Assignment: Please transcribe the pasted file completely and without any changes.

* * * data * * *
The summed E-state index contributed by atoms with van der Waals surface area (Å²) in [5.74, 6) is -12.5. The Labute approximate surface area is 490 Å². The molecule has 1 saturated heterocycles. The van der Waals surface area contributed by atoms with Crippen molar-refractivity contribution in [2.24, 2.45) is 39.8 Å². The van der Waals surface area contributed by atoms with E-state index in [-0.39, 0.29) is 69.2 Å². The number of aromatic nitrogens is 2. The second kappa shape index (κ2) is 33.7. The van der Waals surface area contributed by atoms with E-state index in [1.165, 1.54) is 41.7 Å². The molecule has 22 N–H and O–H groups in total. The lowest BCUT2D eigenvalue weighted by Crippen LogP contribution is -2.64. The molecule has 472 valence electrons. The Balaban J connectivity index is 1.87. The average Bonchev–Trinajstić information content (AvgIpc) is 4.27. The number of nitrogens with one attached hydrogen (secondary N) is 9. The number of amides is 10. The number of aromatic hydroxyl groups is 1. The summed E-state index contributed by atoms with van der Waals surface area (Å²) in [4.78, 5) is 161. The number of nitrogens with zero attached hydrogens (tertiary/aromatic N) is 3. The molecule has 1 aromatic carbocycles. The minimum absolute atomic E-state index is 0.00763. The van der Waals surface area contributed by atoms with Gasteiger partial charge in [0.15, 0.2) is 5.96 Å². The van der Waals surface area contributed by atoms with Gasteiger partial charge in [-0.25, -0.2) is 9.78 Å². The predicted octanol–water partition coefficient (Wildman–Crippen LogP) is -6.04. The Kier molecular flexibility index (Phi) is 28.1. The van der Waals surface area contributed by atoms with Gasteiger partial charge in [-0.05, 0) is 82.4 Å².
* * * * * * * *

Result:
The summed E-state index contributed by atoms with van der Waals surface area (Å²) in [5.74, 6) is -12.5. The Labute approximate surface area is 490 Å². The molecule has 1 saturated heterocycles. The van der Waals surface area contributed by atoms with Crippen molar-refractivity contribution in [2.24, 2.45) is 39.8 Å². The van der Waals surface area contributed by atoms with E-state index in [-0.39, 0.29) is 69.2 Å². The number of aromatic nitrogens is 2. The second kappa shape index (κ2) is 33.7. The van der Waals surface area contributed by atoms with E-state index in [1.165, 1.54) is 41.7 Å². The molecule has 22 N–H and O–H groups in total. The lowest BCUT2D eigenvalue weighted by Crippen LogP contribution is -2.64. The molecule has 472 valence electrons. The Balaban J connectivity index is 1.87. The average Bonchev–Trinajstić information content (AvgIpc) is 4.27. The number of nitrogens with one attached hydrogen (secondary N) is 9. The number of amides is 10. The number of aromatic hydroxyl groups is 1. The summed E-state index contributed by atoms with van der Waals surface area (Å²) in [4.78, 5) is 161. The number of nitrogens with zero attached hydrogens (tertiary/aromatic N) is 3. The molecule has 1 aromatic carbocycles. The minimum absolute atomic E-state index is 0.00763. The van der Waals surface area contributed by atoms with Gasteiger partial charge in [0.15, 0.2) is 5.96 Å². The van der Waals surface area contributed by atoms with Gasteiger partial charge in [-0.25, -0.2) is 9.78 Å². The predicted octanol–water partition coefficient (Wildman–Crippen LogP) is -6.04. The Kier molecular flexibility index (Phi) is 28.1. The van der Waals surface area contributed by atoms with Gasteiger partial charge in [-0.05, 0) is 82.4 Å².